|Image courtesy Carsten Keßler from Flickr|
A Presentation by Ryan Shaw, Ph.D.When: Wednesday, April 27, 4pm
Where: Perkins Library, Room 217
Reception to follow
Scholars, information professionals, and the general public develop networks of concepts for organizing discourse and understanding our world: what we might call conceptual infrastructure. The parts of this conceptual infrastructure that support understanding the past include events, narratives and periodization schemes. These concepts are usually constructed in a quite nuanced way in historical scholarship, simplified and stabilized in public memory, and crudely formalized in systems for knowledge organization. In a digital environment, however, there are opportunities to formally model events and periods in more sophisticated ways, opening the door to more collaborative construction of our conceptual infrastructure for understanding the past.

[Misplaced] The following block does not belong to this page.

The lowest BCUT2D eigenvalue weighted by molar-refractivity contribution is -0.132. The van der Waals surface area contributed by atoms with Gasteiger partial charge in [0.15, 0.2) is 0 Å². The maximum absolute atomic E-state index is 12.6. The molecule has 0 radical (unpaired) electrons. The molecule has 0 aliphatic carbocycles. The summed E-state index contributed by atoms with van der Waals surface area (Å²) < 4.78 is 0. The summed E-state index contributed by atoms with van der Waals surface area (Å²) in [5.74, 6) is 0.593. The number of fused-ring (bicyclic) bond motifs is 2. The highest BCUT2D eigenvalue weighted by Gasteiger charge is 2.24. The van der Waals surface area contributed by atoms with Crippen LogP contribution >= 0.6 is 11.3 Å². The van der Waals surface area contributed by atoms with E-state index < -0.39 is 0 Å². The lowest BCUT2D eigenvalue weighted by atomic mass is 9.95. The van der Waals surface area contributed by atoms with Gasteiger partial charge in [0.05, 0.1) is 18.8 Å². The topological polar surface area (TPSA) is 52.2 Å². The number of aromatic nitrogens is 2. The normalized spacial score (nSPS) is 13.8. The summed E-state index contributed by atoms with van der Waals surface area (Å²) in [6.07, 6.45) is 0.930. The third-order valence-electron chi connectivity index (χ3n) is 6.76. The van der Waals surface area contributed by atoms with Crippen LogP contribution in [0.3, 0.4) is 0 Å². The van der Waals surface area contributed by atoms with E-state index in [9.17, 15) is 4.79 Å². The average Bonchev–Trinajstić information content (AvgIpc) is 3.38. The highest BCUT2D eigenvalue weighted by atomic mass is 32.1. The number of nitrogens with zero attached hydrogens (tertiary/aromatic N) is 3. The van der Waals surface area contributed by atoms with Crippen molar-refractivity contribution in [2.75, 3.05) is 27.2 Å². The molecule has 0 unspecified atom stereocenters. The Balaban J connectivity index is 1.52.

Ryan Shaw holds a Ph.D. from the School of Information at the University of California, Berkeley. His research investigates how events might be used as conceptual structures for digitally organizing narrative information across different types of media, and how information systems might better support the expression of multiple perspectives on events and their relationships. He is broadly interested in the intersection of the arts and humanities with information technology, and has been involved in several new media art and theater projects. Prior to entering academia, he worked in Japan for five years as a software developer. Currently, Dr. Shaw is an assistant professor at the School of Information and Library Science at the University of North Carolina, and in March was a panelist for “Time Traveling: Interfaces for Geotemporal Visualization” at South by Southwest Interactive. See his website for further information.
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